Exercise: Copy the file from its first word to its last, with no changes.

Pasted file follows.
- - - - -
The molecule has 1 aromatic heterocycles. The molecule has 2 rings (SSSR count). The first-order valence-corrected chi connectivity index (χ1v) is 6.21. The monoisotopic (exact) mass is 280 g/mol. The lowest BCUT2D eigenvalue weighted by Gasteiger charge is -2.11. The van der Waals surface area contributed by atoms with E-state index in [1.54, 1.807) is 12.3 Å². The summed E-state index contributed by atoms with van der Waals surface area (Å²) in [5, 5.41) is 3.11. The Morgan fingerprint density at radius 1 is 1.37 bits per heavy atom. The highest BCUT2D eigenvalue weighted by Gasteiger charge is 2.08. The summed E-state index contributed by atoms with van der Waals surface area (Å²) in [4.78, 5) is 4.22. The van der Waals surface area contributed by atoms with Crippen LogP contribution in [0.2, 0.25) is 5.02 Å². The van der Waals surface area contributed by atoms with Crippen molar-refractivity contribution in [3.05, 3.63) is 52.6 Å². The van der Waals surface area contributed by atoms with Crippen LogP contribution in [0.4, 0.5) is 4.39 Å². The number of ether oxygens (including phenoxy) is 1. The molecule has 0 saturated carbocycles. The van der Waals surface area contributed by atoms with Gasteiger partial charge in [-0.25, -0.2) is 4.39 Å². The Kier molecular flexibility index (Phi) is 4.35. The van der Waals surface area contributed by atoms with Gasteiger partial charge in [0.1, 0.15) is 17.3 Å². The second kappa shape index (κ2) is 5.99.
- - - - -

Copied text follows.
The molecule has 1 aromatic heterocycles. The molecule has 2 rings (SSSR count). The first-order valence-corrected chi connectivity index (χ1v) is 6.21. The monoisotopic (exact) mass is 280 g/mol. The lowest BCUT2D eigenvalue weighted by Gasteiger charge is -2.11. The van der Waals surface area contributed by atoms with E-state index in [1.54, 1.807) is 12.3 Å². The summed E-state index contributed by atoms with van der Waals surface area (Å²) in [5, 5.41) is 3.11. The Morgan fingerprint density at radius 1 is 1.37 bits per heavy atom. The highest BCUT2D eigenvalue weighted by Gasteiger charge is 2.08. The summed E-state index contributed by atoms with van der Waals surface area (Å²) in [4.78, 5) is 4.22. The van der Waals surface area contributed by atoms with Crippen LogP contribution in [0.2, 0.25) is 5.02 Å². The van der Waals surface area contributed by atoms with Crippen molar-refractivity contribution in [3.05, 3.63) is 52.6 Å². The van der Waals surface area contributed by atoms with Crippen LogP contribution in [0.4, 0.5) is 4.39 Å². The number of ether oxygens (including phenoxy) is 1. The molecule has 0 saturated carbocycles. The van der Waals surface area contributed by atoms with Gasteiger partial charge in [-0.25, -0.2) is 4.39 Å². The Kier molecular flexibility index (Phi) is 4.35. The van der Waals surface area contributed by atoms with Gasteiger partial charge in [0.1, 0.15) is 17.3 Å². The second kappa shape index (κ2) is 5.99.